Effect of length of carbon nanotubes on electromagnetic interference shielding and mechanical properties of their reinforced epoxy composites

  • B. P. Singh
  • Kamal Saini
  • Veena Choudhary
  • Satish Teotia
  • Shailaja Pande
  • Parveen Saini
  • R. B. Mathur
Research Paper


The high performance-multiwalled carbon nanotubes (MWCNTs) reinforced epoxy resin nanocomposites have been fabricated using industrially viable fast process of dispersion with high speed homogenizer (~30,000 rpm). This high energy homogenizer was found to be a successful technique for uniformly dispersion of MWCNTs and confirmed by scanning electron microscopy. Herein, two different lengths of MWCNTs, i.e., long length of ~350 μm aligned bundle (l-MWCNT) and short length of 1.5 μm (s-MWCNT) were used as reinforcement in epoxy resin. The effect of length of MWCNTs on the mechanical, electrical, and electromagnetic interference (EMI) shielding properties of MWCNTs/epoxy nanocomposites is investigated. The percolation threshold was obtained at 0.02 wt% for l-MWCNT compared to 0.11 for s-MWCNT. Due to very low percolation threshold and enhanced electrical conductivity (1.37 × 10−3 S cm−1 for 0.5 wt% l-MWCNT and 0.95 × 10−3 S cm−1 for 0.5 wt% s-MWCNT), absorption dominated EMI shielding effectiveness was achieved −16 dB for l-MWCNT compared to −11.5 dB for s-MWCNT with 0.5 wt% loading in Ku-band (12.4–18 GHz). This is the highest reported value for MWCNTs-epoxy composites for low loading level of 0.5 wt% at 2.5-mm thickness. In addition to this, flexural strength of the composites was found to be 125 MPa at 0.3 wt% for l-MWCNT and 113 MPa at 0.3 wt% for s-MWCNT from 95 MPa of pure cured epoxy suggesting the usefulness of this of material as strong microwave absorber.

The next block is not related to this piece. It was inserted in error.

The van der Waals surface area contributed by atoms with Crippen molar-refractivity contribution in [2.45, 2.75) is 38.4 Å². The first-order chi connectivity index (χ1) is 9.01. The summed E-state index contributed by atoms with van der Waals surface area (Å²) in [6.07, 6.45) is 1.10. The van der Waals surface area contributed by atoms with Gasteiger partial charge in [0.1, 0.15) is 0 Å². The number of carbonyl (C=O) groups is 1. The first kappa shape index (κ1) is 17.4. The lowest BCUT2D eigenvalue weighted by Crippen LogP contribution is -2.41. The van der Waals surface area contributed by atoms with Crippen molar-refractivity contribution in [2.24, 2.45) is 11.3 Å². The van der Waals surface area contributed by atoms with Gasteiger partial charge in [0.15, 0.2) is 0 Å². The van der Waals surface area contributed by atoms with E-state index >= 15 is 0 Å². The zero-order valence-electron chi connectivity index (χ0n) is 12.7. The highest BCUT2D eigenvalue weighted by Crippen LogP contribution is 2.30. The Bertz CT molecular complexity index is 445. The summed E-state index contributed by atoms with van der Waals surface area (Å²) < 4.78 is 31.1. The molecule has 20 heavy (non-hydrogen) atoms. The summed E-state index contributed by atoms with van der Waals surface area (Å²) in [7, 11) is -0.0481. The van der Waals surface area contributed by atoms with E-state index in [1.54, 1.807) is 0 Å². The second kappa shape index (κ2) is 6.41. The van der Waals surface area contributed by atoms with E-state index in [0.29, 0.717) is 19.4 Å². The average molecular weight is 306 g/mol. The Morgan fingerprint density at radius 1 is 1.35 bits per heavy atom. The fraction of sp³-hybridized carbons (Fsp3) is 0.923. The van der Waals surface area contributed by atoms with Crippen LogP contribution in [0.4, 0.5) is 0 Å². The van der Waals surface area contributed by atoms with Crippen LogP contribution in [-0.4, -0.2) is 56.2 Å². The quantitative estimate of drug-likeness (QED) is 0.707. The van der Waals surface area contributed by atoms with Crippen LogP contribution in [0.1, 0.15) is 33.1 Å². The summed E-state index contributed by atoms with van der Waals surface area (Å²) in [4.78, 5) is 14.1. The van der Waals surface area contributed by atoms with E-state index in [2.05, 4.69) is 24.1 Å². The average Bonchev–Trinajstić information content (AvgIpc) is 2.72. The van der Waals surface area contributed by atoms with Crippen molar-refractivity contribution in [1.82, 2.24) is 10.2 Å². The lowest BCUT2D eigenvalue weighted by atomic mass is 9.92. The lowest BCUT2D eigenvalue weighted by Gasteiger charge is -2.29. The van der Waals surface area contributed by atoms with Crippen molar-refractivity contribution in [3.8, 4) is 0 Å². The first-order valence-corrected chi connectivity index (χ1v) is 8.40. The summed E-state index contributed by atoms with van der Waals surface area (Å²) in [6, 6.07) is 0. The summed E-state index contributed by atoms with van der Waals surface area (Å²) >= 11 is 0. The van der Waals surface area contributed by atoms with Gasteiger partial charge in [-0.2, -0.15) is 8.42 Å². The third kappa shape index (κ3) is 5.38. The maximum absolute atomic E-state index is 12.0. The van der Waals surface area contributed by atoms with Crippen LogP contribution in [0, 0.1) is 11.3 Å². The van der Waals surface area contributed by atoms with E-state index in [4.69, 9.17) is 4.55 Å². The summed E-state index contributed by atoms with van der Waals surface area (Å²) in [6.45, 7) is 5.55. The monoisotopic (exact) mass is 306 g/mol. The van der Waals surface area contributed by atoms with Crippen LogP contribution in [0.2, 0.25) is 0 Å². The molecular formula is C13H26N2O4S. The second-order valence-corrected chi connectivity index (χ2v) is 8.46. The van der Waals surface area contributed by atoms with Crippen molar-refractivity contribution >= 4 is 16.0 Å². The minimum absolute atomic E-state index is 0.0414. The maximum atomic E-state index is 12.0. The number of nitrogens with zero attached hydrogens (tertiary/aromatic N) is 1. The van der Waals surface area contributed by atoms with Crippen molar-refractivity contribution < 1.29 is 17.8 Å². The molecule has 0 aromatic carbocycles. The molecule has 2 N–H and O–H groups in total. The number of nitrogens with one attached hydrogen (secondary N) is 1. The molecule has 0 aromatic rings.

Multiwalled carbon nanotubes Electromagnetic interference shielding Epoxy resin Nanocomposites 



The authors wish to express their gratitude to Prof. R. C. Budhani, Director NPL, to accord his permission to publish the results. Authors would like to thank to Mr. K. N. Sood and Mr. Jay Tawale for their support in carrying out SEM.

Supplementary material

11051_2013_2161_MOESM1_ESM.doc (947 kb)
Supplementary material 1 (DOC 947 kb)


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Copyright information

© Springer Science+Business Media Dordrecht 2013

Authors and Affiliations

  • B. P. Singh
    • 1
    • 2
  • Kamal Saini
    • 1
  • Veena Choudhary
    • 2
  • Satish Teotia
    • 1
  • Shailaja Pande
    • 1
  • Parveen Saini
    • 3
  • R. B. Mathur
    • 1
  1. 1.Physics and Engineering of Carbon, Division of Materials Physics and EngineeringCSIR-National Physical LaboratoryNew DelhiIndia
  2. 2.Centre for Polymer Science and EngineeringIndian Institute of Technology DelhiDelhiIndia
  3. 3.Polymeric and Soft Materials SectionCSIR-National Physical LaboratoryNew DelhiIndia

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